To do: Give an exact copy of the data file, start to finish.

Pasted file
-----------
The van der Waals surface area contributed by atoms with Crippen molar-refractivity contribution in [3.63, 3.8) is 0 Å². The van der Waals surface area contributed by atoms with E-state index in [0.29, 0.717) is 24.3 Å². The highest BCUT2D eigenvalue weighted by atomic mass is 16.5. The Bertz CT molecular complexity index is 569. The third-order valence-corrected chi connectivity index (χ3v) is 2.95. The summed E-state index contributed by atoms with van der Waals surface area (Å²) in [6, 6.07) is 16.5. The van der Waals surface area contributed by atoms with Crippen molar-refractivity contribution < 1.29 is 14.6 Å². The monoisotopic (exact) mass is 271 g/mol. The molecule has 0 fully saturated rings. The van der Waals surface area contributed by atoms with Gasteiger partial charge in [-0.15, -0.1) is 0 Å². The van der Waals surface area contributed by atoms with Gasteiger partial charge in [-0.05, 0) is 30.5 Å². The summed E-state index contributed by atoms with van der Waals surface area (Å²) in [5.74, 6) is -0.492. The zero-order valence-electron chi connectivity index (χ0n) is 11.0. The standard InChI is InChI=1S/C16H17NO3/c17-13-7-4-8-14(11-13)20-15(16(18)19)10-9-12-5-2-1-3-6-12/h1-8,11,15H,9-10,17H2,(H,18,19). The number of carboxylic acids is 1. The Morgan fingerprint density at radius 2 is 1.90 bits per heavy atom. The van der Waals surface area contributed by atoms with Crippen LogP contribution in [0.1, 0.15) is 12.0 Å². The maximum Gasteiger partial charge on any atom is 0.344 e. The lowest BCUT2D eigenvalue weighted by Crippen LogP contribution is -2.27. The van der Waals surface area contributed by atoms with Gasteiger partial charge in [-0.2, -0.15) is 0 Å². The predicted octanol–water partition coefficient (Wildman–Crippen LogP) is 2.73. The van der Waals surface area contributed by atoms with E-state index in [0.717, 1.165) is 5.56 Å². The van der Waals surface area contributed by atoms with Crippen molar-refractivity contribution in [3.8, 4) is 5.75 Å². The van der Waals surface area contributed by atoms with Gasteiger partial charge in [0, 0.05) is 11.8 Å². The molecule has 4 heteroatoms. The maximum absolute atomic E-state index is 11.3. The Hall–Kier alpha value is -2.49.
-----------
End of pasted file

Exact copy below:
The van der Waals surface area contributed by atoms with Crippen molar-refractivity contribution in [3.63, 3.8) is 0 Å². The van der Waals surface area contributed by atoms with E-state index in [0.29, 0.717) is 24.3 Å². The highest BCUT2D eigenvalue weighted by atomic mass is 16.5. The Bertz CT molecular complexity index is 569. The third-order valence-corrected chi connectivity index (χ3v) is 2.95. The summed E-state index contributed by atoms with van der Waals surface area (Å²) in [6, 6.07) is 16.5. The van der Waals surface area contributed by atoms with Crippen molar-refractivity contribution < 1.29 is 14.6 Å². The monoisotopic (exact) mass is 271 g/mol. The molecule has 0 fully saturated rings. The van der Waals surface area contributed by atoms with Gasteiger partial charge in [-0.15, -0.1) is 0 Å². The van der Waals surface area contributed by atoms with Gasteiger partial charge in [-0.05, 0) is 30.5 Å². The summed E-state index contributed by atoms with van der Waals surface area (Å²) in [5.74, 6) is -0.492. The zero-order valence-electron chi connectivity index (χ0n) is 11.0. The standard InChI is InChI=1S/C16H17NO3/c17-13-7-4-8-14(11-13)20-15(16(18)19)10-9-12-5-2-1-3-6-12/h1-8,11,15H,9-10,17H2,(H,18,19). The number of carboxylic acids is 1. The Morgan fingerprint density at radius 2 is 1.90 bits per heavy atom. The van der Waals surface area contributed by atoms with Crippen LogP contribution in [0.1, 0.15) is 12.0 Å². The maximum Gasteiger partial charge on any atom is 0.344 e. The lowest BCUT2D eigenvalue weighted by Crippen LogP contribution is -2.27. The van der Waals surface area contributed by atoms with Gasteiger partial charge in [-0.2, -0.15) is 0 Å². The predicted octanol–water partition coefficient (Wildman–Crippen LogP) is 2.73. The van der Waals surface area contributed by atoms with E-state index in [0.717, 1.165) is 5.56 Å². The van der Waals surface area contributed by atoms with Crippen molar-refractivity contribution in [3.8, 4) is 5.75 Å². The van der Waals surface area contributed by atoms with Gasteiger partial charge in [0, 0.05) is 11.8 Å². The molecule has 4 heteroatoms. The maximum absolute atomic E-state index is 11.3. The Hall–Kier alpha value is -2.49.